Aid Dependence in Cambodia: How Foreign Assistance Undermines Democracy
Book talk by Dr. Sophal Ear, U.S. Naval Postgraduate School
Tuesday, November 19, 2013
3:15 PM - 4:45 PM
10383 Bunche Hall
International intervention liberated Cambodia from pariah state status in the early 1990s and laid the foundations for more peaceful, representative rule. Yet the country’s social indicators and the integrity of its political institutions declined rapidly within a few short years, while inequality grew dramatically. International intervention and foreign aid resulted in higher maternal (and possibly infant and child) mortality rates and unprecedented corruption by the mid-2000s.
In his new book, Aid Dependence in Cambodia: How Foreign Assistance Undermines Democracy (Columbia University Press, 2013), Dr. Ear argues that the more aid dependent a country, the more distorted its incentives to develop sustainably. Contrasting Cambodia’s clothing sector, with its rice and livestock sectors and internal handling of the avian flu epidemic, the international community’s role in preventing Cambodia from owning its national development is detailed. A postconflict state unable to refuse aid, Cambodia is rife with trial-and-error donor experiments and their unintended consequences, such as bad governance and poor domestic and tax revenue performance—a major factor curbing sustainable, nationally-owned growth. Dr. Ear will discuss these factors and others in the context of Cambodia's recent July election and its implications for the country.
Sophal Ear, Ph.D., is Assistant Professor of National Security Affairs at the U.S. Naval Postgraduate School where he teaches courses on political economy and post-conflict reconstruction. He is a TED Fellow (2009), Fulbright Specialist (Chulalongkorn University, 2010), Council on Foreign Relations Term Member (2011), Young Global Leader of the World Economic Forum (2011), a Fellow of Salzburg Global Seminar (2012), and an Independent Trustee of the Nathan Cummings Foundation (2012). Dr. Ear also serves as Vice-Chair of Diagnostic Microbiology Development Program, a non-profit that builds laboratory capacity in the developing world. He advises the Master of Development Studies Program at the Royal University of Phnom Penh, and serves on the Boards of the Journal of International Relations and Development (Palgrave), the International Public Management Journal (Taylor & Francis) and Journal of South-East Asian American Education & Advancement (University of Texas). Aside from authoring Aid Dependence in Cambodia: How Foreign Assistance Undermines Democracy, he is the co-author of The Hungry Dragon: How China’s Resources Quest is Reshaping the World (Routledge, 2013). Previously, he worked for the World Bank and the United Nations. A graduate of Princeton, and Berkeley, he moved to the United States from France as a Cambodian refugee at the age of 10.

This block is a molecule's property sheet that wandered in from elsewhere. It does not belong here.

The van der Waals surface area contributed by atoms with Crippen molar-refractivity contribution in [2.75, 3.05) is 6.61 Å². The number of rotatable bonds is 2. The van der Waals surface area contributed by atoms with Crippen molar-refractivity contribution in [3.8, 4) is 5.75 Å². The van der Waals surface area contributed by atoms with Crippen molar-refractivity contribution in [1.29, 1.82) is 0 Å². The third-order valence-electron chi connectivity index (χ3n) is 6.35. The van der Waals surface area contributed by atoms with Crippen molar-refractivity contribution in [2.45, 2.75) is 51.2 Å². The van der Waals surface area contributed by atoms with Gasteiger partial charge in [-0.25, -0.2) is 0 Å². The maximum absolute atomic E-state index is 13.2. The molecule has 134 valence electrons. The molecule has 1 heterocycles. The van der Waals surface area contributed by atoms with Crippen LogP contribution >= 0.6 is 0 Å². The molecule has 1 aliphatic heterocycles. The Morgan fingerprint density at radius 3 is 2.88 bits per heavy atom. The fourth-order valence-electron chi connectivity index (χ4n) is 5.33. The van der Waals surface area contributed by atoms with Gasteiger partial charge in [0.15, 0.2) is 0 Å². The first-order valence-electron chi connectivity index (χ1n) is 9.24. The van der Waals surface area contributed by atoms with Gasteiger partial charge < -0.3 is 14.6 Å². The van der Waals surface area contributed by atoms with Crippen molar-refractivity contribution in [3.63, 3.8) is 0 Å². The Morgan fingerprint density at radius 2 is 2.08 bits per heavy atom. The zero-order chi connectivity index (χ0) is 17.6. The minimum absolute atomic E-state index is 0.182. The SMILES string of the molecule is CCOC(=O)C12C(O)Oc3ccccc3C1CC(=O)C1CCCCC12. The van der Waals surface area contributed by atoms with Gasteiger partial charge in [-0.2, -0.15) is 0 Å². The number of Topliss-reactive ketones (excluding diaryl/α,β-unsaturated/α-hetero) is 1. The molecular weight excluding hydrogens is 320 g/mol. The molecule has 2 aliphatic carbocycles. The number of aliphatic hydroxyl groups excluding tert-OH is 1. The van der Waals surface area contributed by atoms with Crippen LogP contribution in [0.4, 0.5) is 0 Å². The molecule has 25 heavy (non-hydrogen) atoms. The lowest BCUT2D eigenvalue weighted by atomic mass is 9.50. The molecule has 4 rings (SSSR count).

Cost: Free and open to the public.
For more information please contact
Sponsor(s): Center for Southeast Asian Studies